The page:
She also talked about how pooped she was and that it was the mermaid tail that did it. She said she thinks it's Delores' swan song. She thanked the audience for being so great and took many bows to standing ovations. She mentioned the "bulge" in her dress- the battery pack for the mic-referring to Bush's "bulge" telling him the answers at the debate. It was hilarious. She said she had a great time and was going to do "In the Cool, Cool, Cool of the Evening" for the first time and couldn't guarantee if it would work. But it did- it was flawless.

The one thing I'm really missing is "Keep On Rockin" which I think has now been eliminated for good- or at least at Radio City. I love that part of the show! But it's probably a good decision because I can't imagine any of the people sitting around me getting up and dancing to a rock song.

People assembled afterwards at the back stage door to see her. I waited for about an hour, but my parking garage closed at 12, so I had to go. I'm going to try again tonight. I'm sure there are a million people backstage that she has to chat with. Why can't I be one of those people???

Will report back after tonight's show....

Radio City Crowd TIVO'd Debates to See Bette
Wednesday, October 13, 2004
Review by Rich B.

Photo: BaltoBoy Steve Weiner

Well there I was in my orch seat at Radio City Music Hall. This is just about the best place to see Bette. As I waited for the lights to dim in this glorious theatre I reminisced about taking my mom to see her 10 years ago during the “Experience the Divine” engagement. I am taking her again for her 81rst b-day to the Philly show.

Seeing KMB 4 times I wondered what would be different. Couldn’t wait to hear some of Eric Kornfeld and Bruce Vilanch words come out of The Divine Miss M.

The show started about 20 minutes late. The lights dimmed and the audience began to clap in unison.

Bette arrived on stage riding the carousel horse smiling and proud to be performing on her own turf. “Hello New York City!”, and away we went. She stayed pretty much on course as far as the set list goes. “Kiss My Brass”, “Big Noise”, I Think it’s Gonna Rain Today”. The audience lapped it up.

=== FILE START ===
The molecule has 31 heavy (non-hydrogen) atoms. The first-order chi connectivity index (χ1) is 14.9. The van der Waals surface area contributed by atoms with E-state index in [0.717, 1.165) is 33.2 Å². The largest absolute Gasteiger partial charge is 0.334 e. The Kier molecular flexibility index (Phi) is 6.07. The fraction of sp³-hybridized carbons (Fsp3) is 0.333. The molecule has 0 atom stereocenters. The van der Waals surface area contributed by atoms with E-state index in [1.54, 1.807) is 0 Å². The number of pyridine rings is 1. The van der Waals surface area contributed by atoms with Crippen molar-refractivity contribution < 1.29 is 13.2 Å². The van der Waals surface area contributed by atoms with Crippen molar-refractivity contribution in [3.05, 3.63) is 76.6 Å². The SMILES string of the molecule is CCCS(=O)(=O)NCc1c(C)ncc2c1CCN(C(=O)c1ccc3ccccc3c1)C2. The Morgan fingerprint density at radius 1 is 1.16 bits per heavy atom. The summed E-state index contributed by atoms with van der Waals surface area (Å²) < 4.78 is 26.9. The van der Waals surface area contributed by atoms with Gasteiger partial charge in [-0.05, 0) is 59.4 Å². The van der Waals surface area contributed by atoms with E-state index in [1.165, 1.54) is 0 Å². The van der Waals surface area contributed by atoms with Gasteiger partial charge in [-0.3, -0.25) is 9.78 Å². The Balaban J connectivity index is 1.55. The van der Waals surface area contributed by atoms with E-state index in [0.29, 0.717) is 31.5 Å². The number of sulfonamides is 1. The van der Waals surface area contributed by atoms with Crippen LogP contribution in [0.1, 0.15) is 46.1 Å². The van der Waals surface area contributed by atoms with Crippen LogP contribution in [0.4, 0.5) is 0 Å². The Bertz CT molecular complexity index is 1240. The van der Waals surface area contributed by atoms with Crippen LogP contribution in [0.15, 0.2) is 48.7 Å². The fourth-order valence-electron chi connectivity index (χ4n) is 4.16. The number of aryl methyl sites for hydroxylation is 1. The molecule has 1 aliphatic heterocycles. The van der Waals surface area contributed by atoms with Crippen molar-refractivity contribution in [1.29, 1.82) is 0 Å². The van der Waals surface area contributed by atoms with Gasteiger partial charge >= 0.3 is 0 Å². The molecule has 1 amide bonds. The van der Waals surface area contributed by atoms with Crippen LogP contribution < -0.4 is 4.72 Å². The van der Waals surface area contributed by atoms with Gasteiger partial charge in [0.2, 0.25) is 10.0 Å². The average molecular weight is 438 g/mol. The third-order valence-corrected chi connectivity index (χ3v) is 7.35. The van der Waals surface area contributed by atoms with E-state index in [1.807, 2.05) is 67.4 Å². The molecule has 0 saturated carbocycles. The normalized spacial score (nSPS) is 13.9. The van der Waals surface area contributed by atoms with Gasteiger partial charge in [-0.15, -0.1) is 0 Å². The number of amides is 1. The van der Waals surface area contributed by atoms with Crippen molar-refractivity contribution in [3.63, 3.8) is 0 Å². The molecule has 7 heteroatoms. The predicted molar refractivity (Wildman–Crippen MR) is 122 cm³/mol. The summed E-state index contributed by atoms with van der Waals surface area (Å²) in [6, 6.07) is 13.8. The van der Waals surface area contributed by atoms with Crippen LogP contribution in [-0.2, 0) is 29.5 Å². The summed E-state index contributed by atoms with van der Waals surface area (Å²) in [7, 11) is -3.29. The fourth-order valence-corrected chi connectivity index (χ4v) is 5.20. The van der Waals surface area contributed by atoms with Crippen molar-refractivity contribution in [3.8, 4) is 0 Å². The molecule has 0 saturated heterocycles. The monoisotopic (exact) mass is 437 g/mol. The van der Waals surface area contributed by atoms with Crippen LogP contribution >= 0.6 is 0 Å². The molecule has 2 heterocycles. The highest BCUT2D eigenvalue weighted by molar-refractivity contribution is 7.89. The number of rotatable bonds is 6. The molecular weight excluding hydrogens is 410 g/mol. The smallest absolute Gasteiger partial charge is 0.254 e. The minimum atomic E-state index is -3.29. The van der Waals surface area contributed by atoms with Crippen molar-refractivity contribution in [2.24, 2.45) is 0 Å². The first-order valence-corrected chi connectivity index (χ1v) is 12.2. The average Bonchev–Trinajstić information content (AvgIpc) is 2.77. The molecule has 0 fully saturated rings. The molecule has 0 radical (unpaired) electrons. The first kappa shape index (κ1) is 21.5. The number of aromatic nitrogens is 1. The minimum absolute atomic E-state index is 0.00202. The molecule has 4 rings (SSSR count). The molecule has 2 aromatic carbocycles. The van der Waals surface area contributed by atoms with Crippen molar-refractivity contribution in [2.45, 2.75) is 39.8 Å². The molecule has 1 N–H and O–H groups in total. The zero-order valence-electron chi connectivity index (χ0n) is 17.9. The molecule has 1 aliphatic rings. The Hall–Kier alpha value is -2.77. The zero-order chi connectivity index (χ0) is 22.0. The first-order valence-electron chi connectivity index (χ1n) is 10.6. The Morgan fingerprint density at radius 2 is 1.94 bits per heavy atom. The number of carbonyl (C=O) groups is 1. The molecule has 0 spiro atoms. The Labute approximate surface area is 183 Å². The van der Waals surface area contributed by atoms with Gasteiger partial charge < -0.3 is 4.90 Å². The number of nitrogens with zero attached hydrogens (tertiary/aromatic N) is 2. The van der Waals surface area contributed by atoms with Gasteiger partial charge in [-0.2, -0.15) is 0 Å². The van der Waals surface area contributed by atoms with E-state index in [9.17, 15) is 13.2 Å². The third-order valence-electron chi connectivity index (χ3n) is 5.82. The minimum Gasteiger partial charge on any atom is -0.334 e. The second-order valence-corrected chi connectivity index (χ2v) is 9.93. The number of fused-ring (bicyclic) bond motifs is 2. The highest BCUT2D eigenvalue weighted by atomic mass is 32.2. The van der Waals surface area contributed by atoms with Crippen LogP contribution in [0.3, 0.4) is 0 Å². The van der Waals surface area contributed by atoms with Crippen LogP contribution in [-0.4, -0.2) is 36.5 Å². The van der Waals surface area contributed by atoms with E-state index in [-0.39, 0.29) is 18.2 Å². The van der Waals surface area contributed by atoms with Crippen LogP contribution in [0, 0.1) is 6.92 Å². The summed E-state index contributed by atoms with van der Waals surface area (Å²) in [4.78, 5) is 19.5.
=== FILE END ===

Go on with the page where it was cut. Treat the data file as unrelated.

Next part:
The Bush jokes about him seeing her in concert, (coke dealer paid for his seats) and Laura selling marijuana brownies drew cheers.. She said she was glad everyone decided to TIVO the debate and come see her. The place was sold out.

Everything seemed to go as planned and the audience loved it. The screens showed Judge Judy convicting her for bad TV and mentioning for Bette to be quiet or she would be punished again for the Jackie Susann movie.

“Chapel of Love” worked fine which segued into The Britney Bunch, which I loved.

When Mr. Rogers came on the screen the audience started to laugh, thinking it was another fun bit. But as she sang "I like to be Told" the audience quieted down.

Soph jokes pretty standard. Although there was a one about a character coincidently named Mr. Kornfeld that had me in hysterics.

“Shiver Me Timbers” brought chills to me, I love that song. The horse carried her away.

Act II

Delores on B’way worked just fine with a new bit from "Phantom of the Opera" that had Bette “hooked, lined and sinker”. (nuf said), very funny.

Then came ballads, “From a Distance” and my personal faaavoritte, “Do You Want to Dance?" After she sang “Wind Beneath My Wings”, an audience member gave her flowers. Bette lamented aloud, “Where should I put them?” Audience member said, “Aint you got a vase? Bette responded with something like, "you know my jokes better than me". I love unplanned stuff.